Delta Air Lines, which had earlier equipped its 19,000 flight attendants with Nokia Lumia 820 handsets, is now going to give Surface 2 tablets to its 11,000 pilots.
Pilots will be using the tablets to access flight and weather information through apps such as FliteDeck Pro and the Weather app.
The tablets will also have stored in them charts, navigational aids and checklists that replace the paper manuals and documents formerly in the pilots’ flight bags, according to the company.
Replacing the pilots’ traditional 38-pound flight bags with the much lighter tablets is expected to save the airline some $13 million a year in fuel usage and other costs, according to the two companies.
The airline may also create its own custom apps, and put its operations manuals on the device, said Brian Hall, a general manager with Microsoft’s Surface team.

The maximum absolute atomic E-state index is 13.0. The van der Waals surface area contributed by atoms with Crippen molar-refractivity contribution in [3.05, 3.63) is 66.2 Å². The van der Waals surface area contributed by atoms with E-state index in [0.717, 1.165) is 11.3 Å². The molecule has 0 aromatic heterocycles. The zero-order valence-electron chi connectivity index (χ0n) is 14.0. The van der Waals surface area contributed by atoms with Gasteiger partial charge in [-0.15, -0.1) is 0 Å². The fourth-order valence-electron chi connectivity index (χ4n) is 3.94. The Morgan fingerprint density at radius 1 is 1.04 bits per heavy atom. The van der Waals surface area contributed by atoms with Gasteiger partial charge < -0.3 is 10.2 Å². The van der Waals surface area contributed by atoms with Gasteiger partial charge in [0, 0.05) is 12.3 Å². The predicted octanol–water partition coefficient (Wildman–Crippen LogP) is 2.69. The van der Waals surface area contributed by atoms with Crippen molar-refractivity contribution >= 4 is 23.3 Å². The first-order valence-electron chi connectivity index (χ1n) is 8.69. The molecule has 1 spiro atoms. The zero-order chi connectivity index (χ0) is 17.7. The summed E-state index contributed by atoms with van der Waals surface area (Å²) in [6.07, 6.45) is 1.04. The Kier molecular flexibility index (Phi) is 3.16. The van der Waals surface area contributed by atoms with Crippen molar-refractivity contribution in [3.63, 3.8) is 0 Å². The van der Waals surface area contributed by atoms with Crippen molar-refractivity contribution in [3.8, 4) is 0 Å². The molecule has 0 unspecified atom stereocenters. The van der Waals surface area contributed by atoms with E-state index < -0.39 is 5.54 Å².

Delta still needs to receive approval from the FAA to allow the pilots to use the tablets during all phases of flights — something the company expects to happen next year, according to the news release from Microsoft and Delta.
While Microsoft has focused on marketing Surface RT — the Surface 2’s predecessor, which did not sell well — as a consumer device, it seems to be taking a broader approach to the Surface 2 marketing.
Delta’s decision to go with Surface 2 for its pilots, Hall said, is “an important signal that Surface a great tablet for businesses.”
The airline likely chose the Surface 2, which runs on a variant of Windows 8.1 specifically designed for power-sipping ARM-based chips, over the more powerful Surface Pro 2 because it’s less expensive while able to do the necessary tasks, Hall said.
While Microsoft is positioning Surface Pro 2 as a laptop replacement, it’s positioning Surface 2 as a straight tablet with some laptop capabilities. “For anyone who doesn’t need legacy Windows support, Surface 2 is really the best option now,” Hall said.
Both Surface 2 and Surface Pro 2 are scheduled to launch on Oct. 22.